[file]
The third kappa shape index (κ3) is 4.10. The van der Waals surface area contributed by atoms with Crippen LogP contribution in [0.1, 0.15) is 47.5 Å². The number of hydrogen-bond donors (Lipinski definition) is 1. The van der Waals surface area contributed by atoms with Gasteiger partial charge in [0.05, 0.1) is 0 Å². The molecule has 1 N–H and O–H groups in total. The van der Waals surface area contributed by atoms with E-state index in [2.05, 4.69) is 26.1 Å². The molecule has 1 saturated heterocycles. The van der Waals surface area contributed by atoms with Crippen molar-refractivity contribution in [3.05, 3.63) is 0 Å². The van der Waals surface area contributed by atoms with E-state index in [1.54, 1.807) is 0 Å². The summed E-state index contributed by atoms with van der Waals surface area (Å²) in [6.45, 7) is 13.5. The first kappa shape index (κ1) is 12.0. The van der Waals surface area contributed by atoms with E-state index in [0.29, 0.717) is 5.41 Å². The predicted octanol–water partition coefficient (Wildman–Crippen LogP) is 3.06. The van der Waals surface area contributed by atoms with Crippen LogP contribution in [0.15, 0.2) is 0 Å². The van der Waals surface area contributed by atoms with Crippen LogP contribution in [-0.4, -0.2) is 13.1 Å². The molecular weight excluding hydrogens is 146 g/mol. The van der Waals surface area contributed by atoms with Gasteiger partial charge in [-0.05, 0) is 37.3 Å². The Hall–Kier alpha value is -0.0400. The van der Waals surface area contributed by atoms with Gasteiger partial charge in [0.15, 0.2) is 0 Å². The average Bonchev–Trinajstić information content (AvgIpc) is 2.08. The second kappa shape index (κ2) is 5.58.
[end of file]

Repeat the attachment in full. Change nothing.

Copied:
The third kappa shape index (κ3) is 4.10. The van der Waals surface area contributed by atoms with Crippen LogP contribution in [0.1, 0.15) is 47.5 Å². The number of hydrogen-bond donors (Lipinski definition) is 1. The van der Waals surface area contributed by atoms with Gasteiger partial charge in [0.05, 0.1) is 0 Å². The molecule has 1 N–H and O–H groups in total. The van der Waals surface area contributed by atoms with E-state index in [2.05, 4.69) is 26.1 Å². The molecule has 1 saturated heterocycles. The van der Waals surface area contributed by atoms with Crippen molar-refractivity contribution in [3.05, 3.63) is 0 Å². The van der Waals surface area contributed by atoms with E-state index in [1.54, 1.807) is 0 Å². The summed E-state index contributed by atoms with van der Waals surface area (Å²) in [6.45, 7) is 13.5. The first kappa shape index (κ1) is 12.0. The van der Waals surface area contributed by atoms with E-state index in [0.29, 0.717) is 5.41 Å². The predicted octanol–water partition coefficient (Wildman–Crippen LogP) is 3.06. The van der Waals surface area contributed by atoms with Crippen LogP contribution in [0.15, 0.2) is 0 Å². The van der Waals surface area contributed by atoms with Crippen LogP contribution in [-0.4, -0.2) is 13.1 Å². The molecular weight excluding hydrogens is 146 g/mol. The van der Waals surface area contributed by atoms with Gasteiger partial charge in [-0.05, 0) is 37.3 Å². The Hall–Kier alpha value is -0.0400. The van der Waals surface area contributed by atoms with Gasteiger partial charge in [0.15, 0.2) is 0 Å². The average Bonchev–Trinajstić information content (AvgIpc) is 2.08. The second kappa shape index (κ2) is 5.58.